By Ariella Cohen, The Lens staff writer |
Streets and infrastructure topped the list of budget priorities for Algiers residents who came out Wednesday night for the second of seven public hearings regarding Mayor Mitch Landrieu’s 2012 budget. “More than a year ago, we were sitting in this exact spot and I told you about streets, street lights, catch basins,” resident Donald Costello said. “You told me people would get back to me.
Once it opens, the new Romney Pilate Center on upper Magazine Street promises to help the workout crowd shape up. But because of neighborly unhappiness over the way the building itself bulked up after original designs were approved, the development has already begun reshaping the way the city handles land use decisions.
Standing in front of a row of abandoned, soon-to-be-razed double shotguns, , gesturing sympathetically to the neighborhood leaders gathered with him, Mayor Mitch Landrieu on Thursday implored New Orleans property owners to end the pattern of neglect that has left tens of thousands blighted buildings across the city. “To all the people out there who own properties in the city of New Orleans, take care of them, honor your responsibilities, get your property back up to code, the city will be enforcing and this is a consequence of that enforcement,” the mayor said, the anger in his voice palpable.
The 100 fully funded projects that Mayor Mitch Landrieu plans to unveil Friday, on his 103rd day in office, may include neighborhood-based recovery programs, as well as bricks-and-mortar projects. Designed by the staff of former recovery czar Ed Blakely and financed out of a $411 million pot of federal Disaster Community Development Block Grants given to the city, these programs generally have been on hold for the past several months.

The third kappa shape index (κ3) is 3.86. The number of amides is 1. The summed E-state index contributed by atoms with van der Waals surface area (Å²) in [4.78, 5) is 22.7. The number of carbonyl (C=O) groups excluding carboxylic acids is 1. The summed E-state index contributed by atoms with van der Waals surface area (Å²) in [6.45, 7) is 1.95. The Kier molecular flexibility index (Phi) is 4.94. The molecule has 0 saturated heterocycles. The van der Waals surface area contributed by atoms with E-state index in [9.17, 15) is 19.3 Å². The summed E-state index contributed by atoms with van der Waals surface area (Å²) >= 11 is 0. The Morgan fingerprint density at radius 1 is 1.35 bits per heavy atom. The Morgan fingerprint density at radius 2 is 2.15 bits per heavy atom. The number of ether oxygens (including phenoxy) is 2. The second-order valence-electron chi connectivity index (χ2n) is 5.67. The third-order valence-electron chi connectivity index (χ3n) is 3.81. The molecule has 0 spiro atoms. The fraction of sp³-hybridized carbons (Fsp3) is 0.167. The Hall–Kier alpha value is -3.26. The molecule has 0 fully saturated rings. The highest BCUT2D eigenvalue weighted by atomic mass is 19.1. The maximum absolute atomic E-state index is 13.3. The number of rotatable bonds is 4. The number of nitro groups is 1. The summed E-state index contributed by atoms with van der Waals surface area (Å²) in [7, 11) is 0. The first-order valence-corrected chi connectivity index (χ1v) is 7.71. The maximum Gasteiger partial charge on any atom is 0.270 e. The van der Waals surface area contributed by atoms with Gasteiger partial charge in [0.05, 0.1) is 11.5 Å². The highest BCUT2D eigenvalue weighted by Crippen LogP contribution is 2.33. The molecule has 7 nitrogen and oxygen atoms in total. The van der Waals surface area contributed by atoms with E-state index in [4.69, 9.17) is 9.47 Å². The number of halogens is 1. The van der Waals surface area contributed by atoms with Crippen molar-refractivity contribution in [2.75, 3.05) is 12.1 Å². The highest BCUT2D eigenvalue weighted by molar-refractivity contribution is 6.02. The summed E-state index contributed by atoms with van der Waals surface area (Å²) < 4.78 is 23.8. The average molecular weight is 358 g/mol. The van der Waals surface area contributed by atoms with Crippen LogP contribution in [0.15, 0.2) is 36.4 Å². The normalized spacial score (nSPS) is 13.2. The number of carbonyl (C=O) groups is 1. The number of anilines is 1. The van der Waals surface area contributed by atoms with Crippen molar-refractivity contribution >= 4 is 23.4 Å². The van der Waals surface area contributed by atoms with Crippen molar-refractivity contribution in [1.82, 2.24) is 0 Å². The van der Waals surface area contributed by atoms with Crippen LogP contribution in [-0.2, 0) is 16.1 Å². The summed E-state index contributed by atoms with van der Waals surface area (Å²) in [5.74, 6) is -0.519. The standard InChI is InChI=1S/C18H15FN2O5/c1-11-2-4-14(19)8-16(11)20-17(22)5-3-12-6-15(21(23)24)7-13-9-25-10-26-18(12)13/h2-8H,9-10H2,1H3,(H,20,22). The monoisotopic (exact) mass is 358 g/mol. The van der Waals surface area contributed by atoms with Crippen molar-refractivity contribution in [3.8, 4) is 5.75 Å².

Mayor Mitch Landrieu today announced a series of “sweeping reforms” to city contracting designed to bring a new level of cooperation, transparency and equity to the process. The awarding of these contracts had been an opaque process, frequently criticized by City Council President Arnie Fielkow as well as many civic and good government groups.
With an environmental disaster imminent off the Louisiana coast, the New Orleans government’s web page on “Coastal Restoration” is blank – as is the seat for the mayor’s director of Office of Environmental Affairs. While it’s noted on the city’s home page that the site is being redesigned, the page for Coastal Restoration is tabula rasa while other pages under the Office of Environmental Affair’s site – “Brownfields Program,” “Climate Protection,” “Home Energy Efficiency” – all have content.
A few hours ago, Mayor Mitch Landrieu announced that former NOPD Deputy Superintendent and current Nashville police chief Ronal Serpas will lead the NOPD. Landrieu was enthusiastic and effusive in his praise of Serpas, whom he said presented “clear and away the best resume that many people in the country have seen.”
Mitch Landrieu officially will be mayor of New Orleans next week. So this week, we’re finally beginning to get an idea of what his actual transition will be like – the one in which he actually takes over the job of leading the city.